We humans like having big brains. After all, our noggin has helped us become one of the most successful species of animal on this planet. So why haven't all animals developed big brains?
Scientists have pondered this question for decades. One of the most highly favoured theories suggests that the size of brains is limited because of its inherent metabolic cost: for instance, the human brain, accounting for only 2% of our body mass, takes up 20% of our total energy expenditure. This theory, the ‘expensive-tissue hypothesis’, suggests that the size of the brain is part of a trade-off between the advantages of greater cognitive ability and the energy demands that having a bigger brain entails.
A key prediction from this model is that developing a bigger brain should come at the expense of other tissues, most notably the gut, the other most energetically expensive tissue in our bodies. While a number of studies have shown that for many animals brain size and gut size are negatively correlated, no one has done experiments to test whether evolving a bigger brain affects the size of the gut. Now, a group of scientists at Uppsala University have taken a direct approach to address this question, recently published in Current Biology. Using the guppy, they determined the effects of artificial selection on brain size in order to put the theory to the test.
First, they bred multiple generations of guppies, and for each generation selected the individuals with the largest and those with the smallest brains, creating an ‘up’ selected and a ‘down’ selected strain of fish. They found that after only two generations, brain size within the ‘up’ selected group had already increased by 9%, showing that brain size is a trait that can rapidly change during evolution.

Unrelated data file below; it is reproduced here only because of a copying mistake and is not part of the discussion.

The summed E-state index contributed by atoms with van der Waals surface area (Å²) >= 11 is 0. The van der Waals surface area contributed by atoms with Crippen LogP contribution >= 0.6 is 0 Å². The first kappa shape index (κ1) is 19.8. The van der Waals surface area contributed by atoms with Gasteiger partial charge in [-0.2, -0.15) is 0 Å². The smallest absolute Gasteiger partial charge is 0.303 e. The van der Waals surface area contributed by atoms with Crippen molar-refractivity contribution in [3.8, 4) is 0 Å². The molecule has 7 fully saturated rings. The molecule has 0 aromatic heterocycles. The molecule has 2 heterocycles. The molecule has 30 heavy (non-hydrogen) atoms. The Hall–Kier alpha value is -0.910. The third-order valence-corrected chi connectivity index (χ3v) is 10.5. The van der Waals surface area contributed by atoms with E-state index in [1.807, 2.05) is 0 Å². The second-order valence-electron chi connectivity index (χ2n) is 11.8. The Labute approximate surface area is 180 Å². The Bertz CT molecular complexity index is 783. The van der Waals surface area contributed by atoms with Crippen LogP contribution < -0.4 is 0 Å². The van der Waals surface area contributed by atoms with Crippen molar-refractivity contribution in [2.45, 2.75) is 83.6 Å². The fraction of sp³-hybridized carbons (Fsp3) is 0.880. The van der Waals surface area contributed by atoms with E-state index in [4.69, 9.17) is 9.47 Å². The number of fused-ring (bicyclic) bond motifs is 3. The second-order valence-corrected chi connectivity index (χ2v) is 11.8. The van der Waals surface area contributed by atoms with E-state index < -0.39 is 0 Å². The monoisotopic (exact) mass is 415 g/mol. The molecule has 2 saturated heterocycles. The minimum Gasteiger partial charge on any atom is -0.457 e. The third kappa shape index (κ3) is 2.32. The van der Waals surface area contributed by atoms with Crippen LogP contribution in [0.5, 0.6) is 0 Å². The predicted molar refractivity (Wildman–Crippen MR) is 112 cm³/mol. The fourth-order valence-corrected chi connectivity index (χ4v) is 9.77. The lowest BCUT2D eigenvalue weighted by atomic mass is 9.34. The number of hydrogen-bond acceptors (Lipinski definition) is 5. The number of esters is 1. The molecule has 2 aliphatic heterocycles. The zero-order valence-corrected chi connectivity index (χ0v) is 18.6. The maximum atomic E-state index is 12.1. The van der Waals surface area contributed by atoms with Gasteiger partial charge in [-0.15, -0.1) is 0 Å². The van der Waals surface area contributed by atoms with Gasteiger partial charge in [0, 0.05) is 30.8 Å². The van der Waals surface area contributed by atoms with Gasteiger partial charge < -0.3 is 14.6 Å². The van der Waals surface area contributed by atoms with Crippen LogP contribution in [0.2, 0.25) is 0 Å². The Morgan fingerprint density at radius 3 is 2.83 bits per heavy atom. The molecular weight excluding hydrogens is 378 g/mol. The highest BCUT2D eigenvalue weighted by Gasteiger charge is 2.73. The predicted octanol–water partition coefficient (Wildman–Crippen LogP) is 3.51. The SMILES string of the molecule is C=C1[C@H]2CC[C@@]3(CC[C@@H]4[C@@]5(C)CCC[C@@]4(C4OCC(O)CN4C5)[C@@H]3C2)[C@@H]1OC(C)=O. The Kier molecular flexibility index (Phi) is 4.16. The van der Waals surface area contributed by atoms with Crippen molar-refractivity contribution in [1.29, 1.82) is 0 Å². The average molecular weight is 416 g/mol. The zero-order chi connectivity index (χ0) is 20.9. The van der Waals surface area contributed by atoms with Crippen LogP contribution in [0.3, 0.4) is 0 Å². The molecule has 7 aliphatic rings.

Next, they determined whether the fish with larger brains have greater cognitive abilities. As guppies have a crude sense of numbers, these fish can be put to the test using simple numerical learning tasks. The authors found that females with larger brains are indeed better at this task than their ‘down’ selected counterparts, showing that the increase in brain size gave them a cognitive advantage.
Furthermore, when the team weighed the guts of the fish from the two different groups, they found that the larger brained females had 8% smaller guts, while the larger brained males' guts were 20% smaller. This demonstrates that acquiring a bigger brain leads to a smaller gut, and shows that the increase in brain size is the result of a trade-off between cognition and metabolic cost.
Interestingly, when the authors looked at the offspring of larger brained animals, they saw that, although the offspring were of the same size, there were fewer of them per generation. This suggests that increases in brain size come at the expense of the reproductive process, as well as gut size.
This study has provided the first direct evidence of the expensive-tissue hypothesis by showing that evolving a bigger brain comes at the expense of gut size and reproductive performance. This gives us clues as to how our own brains might have evolved: the availability of more highly nutritious foods is thought to have allowed us to grow a bigger brain, with the reduction in gut size that that would cause.